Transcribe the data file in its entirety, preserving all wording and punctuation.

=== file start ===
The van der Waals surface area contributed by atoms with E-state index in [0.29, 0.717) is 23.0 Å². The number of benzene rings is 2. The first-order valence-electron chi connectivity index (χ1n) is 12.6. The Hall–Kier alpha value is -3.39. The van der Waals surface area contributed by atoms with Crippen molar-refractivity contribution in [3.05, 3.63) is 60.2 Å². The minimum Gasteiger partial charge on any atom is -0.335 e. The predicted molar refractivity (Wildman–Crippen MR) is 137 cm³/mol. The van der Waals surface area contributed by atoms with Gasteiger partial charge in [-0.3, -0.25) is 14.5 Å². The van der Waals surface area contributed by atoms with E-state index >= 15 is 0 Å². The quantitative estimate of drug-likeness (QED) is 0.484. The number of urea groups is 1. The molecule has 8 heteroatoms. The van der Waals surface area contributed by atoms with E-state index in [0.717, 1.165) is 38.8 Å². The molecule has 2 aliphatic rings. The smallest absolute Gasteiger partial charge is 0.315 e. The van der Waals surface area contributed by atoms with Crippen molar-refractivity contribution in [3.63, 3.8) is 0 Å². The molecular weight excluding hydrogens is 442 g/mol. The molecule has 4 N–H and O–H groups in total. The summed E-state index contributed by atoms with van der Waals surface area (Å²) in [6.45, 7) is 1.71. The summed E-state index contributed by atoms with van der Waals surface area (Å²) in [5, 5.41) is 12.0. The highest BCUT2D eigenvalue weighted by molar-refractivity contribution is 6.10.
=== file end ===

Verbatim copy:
The van der Waals surface area contributed by atoms with E-state index in [0.29, 0.717) is 23.0 Å². The number of benzene rings is 2. The first-order valence-electron chi connectivity index (χ1n) is 12.6. The Hall–Kier alpha value is -3.39. The van der Waals surface area contributed by atoms with Crippen molar-refractivity contribution in [3.05, 3.63) is 60.2 Å². The minimum Gasteiger partial charge on any atom is -0.335 e. The predicted molar refractivity (Wildman–Crippen MR) is 137 cm³/mol. The van der Waals surface area contributed by atoms with Gasteiger partial charge in [-0.3, -0.25) is 14.5 Å². The van der Waals surface area contributed by atoms with E-state index >= 15 is 0 Å². The quantitative estimate of drug-likeness (QED) is 0.484. The number of urea groups is 1. The molecule has 8 heteroatoms. The van der Waals surface area contributed by atoms with E-state index in [0.717, 1.165) is 38.8 Å². The molecule has 2 aliphatic rings. The smallest absolute Gasteiger partial charge is 0.315 e. The van der Waals surface area contributed by atoms with Crippen molar-refractivity contribution in [3.63, 3.8) is 0 Å². The molecular weight excluding hydrogens is 442 g/mol. The molecule has 4 N–H and O–H groups in total. The summed E-state index contributed by atoms with van der Waals surface area (Å²) in [6.45, 7) is 1.71. The summed E-state index contributed by atoms with van der Waals surface area (Å²) in [5, 5.41) is 12.0. The highest BCUT2D eigenvalue weighted by molar-refractivity contribution is 6.10.